After five years of hikes that saw the utility’s rates increase 25 percent, the Mobile Area Water and Sewer System is considering a sixth year of increases.
Beginning in 2011, MAWSS asked its customers to absorb annual 5 percent rate increases as part of a five-year plan. MAWSS spokeswoman Barbara Shaw confirmed the plan ended in 2016, but the service would again be asking for an additional 5 percent increase at a public hearing scheduled for Thursday, Dec. 15, at 6 p.m.
“Last year was the last of the five-year plan,” Shaw said. “The increase is totally for capital needs. Operating needs only went up .6 percent.”
The entire amount of MAWSS’ capital needs is not yet known, Shaw said. The utility is in the process of developing a master plan to deal with a variety of capital needs.
“We know we need a certain level each year to maintain and keep things going,” she said.
Shaw said MAWSS needs to prepare for winter. More capital money, she said, means fewer sewer overflows in the future.
“Winter is traditionally among our wetter months,” she said. “Despite the drought, we need to prepare … ”
The hearing, which is on the entire MAWSS budget, will take place at the utility’s office at 4725 Moffett Road. The rate hike will raise the average residential water and sewer bill, based on 5,000 gallons’ usage, by about $2.60 per month. The minimum bill will increase by $1.30. Administrative fees will not be affected.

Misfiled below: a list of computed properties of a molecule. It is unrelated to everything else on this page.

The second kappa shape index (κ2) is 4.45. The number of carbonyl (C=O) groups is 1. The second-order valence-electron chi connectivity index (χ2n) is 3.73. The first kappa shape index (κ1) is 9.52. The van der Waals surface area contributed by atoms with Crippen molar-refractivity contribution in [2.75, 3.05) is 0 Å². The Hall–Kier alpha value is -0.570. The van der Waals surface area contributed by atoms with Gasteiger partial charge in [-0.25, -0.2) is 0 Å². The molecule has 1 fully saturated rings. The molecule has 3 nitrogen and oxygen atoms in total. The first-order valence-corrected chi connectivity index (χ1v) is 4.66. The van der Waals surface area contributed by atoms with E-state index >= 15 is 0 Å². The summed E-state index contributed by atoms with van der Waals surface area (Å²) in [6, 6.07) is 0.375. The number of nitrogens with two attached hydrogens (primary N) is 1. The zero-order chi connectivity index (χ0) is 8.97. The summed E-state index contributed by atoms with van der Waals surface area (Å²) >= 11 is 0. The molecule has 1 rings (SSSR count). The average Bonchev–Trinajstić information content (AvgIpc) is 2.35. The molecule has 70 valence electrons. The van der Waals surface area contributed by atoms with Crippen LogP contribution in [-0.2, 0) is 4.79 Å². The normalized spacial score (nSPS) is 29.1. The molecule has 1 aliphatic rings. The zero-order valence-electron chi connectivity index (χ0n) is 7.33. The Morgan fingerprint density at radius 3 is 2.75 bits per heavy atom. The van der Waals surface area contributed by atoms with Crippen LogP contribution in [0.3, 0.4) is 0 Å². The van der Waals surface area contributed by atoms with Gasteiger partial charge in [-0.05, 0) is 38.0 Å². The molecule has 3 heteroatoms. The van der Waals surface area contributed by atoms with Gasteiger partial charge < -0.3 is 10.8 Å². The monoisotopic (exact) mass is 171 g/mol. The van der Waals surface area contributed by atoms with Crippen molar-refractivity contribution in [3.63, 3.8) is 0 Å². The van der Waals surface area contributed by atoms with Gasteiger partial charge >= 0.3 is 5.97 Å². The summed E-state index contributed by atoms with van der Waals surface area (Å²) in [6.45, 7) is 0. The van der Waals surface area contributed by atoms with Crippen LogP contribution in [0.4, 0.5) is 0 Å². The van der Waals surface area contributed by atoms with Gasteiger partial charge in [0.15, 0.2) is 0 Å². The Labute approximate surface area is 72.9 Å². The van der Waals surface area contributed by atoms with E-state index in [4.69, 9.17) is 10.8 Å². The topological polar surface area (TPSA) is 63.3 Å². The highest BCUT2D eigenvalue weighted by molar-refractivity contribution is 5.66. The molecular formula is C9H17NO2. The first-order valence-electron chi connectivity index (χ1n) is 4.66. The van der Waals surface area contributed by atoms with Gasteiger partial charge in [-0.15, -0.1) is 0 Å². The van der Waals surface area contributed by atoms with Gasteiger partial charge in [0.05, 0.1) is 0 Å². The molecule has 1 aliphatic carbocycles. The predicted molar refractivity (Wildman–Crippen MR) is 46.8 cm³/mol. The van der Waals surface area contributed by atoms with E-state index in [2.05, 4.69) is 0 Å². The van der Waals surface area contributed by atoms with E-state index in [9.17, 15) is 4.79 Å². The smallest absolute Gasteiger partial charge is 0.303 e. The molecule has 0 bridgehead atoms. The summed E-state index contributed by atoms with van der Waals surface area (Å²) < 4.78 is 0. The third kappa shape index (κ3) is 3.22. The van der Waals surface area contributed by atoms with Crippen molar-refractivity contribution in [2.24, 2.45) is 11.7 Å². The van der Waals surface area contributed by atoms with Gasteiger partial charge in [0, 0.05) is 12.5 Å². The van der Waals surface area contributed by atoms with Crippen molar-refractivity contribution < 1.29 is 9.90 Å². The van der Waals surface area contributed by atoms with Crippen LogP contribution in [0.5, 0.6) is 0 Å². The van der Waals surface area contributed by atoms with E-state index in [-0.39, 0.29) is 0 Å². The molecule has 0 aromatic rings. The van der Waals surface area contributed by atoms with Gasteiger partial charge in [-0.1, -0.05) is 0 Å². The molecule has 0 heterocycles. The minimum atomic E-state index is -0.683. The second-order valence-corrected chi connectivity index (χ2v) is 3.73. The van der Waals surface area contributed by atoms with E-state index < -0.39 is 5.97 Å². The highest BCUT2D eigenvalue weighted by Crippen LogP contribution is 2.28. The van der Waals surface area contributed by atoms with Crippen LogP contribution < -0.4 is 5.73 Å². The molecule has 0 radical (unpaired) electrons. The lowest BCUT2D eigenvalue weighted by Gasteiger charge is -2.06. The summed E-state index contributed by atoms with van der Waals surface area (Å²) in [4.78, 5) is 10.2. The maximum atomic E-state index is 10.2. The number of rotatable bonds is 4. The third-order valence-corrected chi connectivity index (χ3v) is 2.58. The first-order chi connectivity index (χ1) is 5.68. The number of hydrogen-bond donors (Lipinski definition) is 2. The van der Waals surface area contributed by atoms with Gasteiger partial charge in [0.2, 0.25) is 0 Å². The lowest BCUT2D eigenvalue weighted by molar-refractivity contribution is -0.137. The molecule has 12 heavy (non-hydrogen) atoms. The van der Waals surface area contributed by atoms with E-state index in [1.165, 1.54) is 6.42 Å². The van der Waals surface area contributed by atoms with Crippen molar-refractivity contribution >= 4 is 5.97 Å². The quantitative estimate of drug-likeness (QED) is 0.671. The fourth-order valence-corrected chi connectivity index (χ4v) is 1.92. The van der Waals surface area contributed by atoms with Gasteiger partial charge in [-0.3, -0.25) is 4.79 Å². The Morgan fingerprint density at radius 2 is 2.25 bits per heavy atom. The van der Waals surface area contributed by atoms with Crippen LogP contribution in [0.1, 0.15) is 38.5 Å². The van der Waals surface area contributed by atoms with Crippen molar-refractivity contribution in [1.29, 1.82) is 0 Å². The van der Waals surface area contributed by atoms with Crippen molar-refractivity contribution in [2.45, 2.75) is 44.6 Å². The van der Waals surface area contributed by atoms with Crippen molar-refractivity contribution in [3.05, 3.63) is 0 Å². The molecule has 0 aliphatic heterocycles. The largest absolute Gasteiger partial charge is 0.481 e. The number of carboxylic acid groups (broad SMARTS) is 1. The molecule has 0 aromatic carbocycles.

While MAWSS has proposed the rate hike, some commercial customers in Midtown have been less than pleased with the utility’s response to a leak that is about a month old.
Tenants at a shopping center near the intersection of Dauphin and Florida streets said water has been flowing through the property’s parking lot for three to four weeks. They say MAWSS has come to look at it just once, but hasn’t fixed the problem.
One tenant said the utility placed gravel in the hole where the leak began, but the tenant still worries that the issue could create a sinkhole. It has blocked some customers from parking and has been an eyesore, another tenant said.
Shaw said crews have been stalled on the issue because they need to place a valve in order to shut off the water to one of the businesses. She added that the whole line would then need to be replaced.
“It’s a problem with that particular line,” she said. “They’re looking at totally replacing the pipe.”
In an email message, Shaw wrote that crews should begin work as early as this week.
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